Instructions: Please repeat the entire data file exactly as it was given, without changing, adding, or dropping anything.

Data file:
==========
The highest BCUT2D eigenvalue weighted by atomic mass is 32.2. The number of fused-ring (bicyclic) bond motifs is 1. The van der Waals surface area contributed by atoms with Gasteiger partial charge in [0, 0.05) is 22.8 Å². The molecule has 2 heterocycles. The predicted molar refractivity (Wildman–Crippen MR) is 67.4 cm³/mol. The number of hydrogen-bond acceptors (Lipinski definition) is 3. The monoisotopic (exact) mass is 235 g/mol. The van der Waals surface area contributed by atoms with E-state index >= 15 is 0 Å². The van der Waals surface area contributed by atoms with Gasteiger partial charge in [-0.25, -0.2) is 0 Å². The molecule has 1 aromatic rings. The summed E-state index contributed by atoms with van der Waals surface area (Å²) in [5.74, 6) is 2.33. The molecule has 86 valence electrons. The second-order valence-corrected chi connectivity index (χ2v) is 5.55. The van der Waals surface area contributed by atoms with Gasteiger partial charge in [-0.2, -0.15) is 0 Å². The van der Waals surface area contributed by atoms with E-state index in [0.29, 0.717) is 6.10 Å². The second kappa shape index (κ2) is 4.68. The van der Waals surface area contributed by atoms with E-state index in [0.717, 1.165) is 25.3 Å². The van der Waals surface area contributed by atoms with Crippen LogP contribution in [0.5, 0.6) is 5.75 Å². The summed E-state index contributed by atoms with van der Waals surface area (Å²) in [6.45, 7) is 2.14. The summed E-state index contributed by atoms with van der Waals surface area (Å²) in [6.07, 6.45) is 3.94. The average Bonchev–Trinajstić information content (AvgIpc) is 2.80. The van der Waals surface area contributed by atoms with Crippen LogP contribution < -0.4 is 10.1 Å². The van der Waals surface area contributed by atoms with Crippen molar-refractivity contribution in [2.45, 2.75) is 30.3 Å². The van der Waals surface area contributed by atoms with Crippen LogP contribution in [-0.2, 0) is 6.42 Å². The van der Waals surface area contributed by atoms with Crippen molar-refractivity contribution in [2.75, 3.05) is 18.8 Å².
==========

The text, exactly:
The highest BCUT2D eigenvalue weighted by atomic mass is 32.2. The number of fused-ring (bicyclic) bond motifs is 1. The van der Waals surface area contributed by atoms with Gasteiger partial charge in [0, 0.05) is 22.8 Å². The molecule has 2 heterocycles. The predicted molar refractivity (Wildman–Crippen MR) is 67.4 cm³/mol. The number of hydrogen-bond acceptors (Lipinski definition) is 3. The monoisotopic (exact) mass is 235 g/mol. The van der Waals surface area contributed by atoms with E-state index >= 15 is 0 Å². The van der Waals surface area contributed by atoms with Gasteiger partial charge in [-0.25, -0.2) is 0 Å². The molecule has 1 aromatic rings. The summed E-state index contributed by atoms with van der Waals surface area (Å²) in [5.74, 6) is 2.33. The molecule has 86 valence electrons. The second-order valence-corrected chi connectivity index (χ2v) is 5.55. The van der Waals surface area contributed by atoms with Gasteiger partial charge in [-0.2, -0.15) is 0 Å². The van der Waals surface area contributed by atoms with E-state index in [0.29, 0.717) is 6.10 Å². The second kappa shape index (κ2) is 4.68. The van der Waals surface area contributed by atoms with E-state index in [0.717, 1.165) is 25.3 Å². The van der Waals surface area contributed by atoms with Crippen LogP contribution in [0.5, 0.6) is 5.75 Å². The summed E-state index contributed by atoms with van der Waals surface area (Å²) in [6.45, 7) is 2.14. The summed E-state index contributed by atoms with van der Waals surface area (Å²) in [6.07, 6.45) is 3.94. The average Bonchev–Trinajstić information content (AvgIpc) is 2.80. The van der Waals surface area contributed by atoms with Crippen LogP contribution < -0.4 is 10.1 Å². The van der Waals surface area contributed by atoms with Crippen molar-refractivity contribution in [2.45, 2.75) is 30.3 Å². The van der Waals surface area contributed by atoms with Crippen LogP contribution in [-0.2, 0) is 6.42 Å². The van der Waals surface area contributed by atoms with Crippen molar-refractivity contribution in [2.75, 3.05) is 18.8 Å².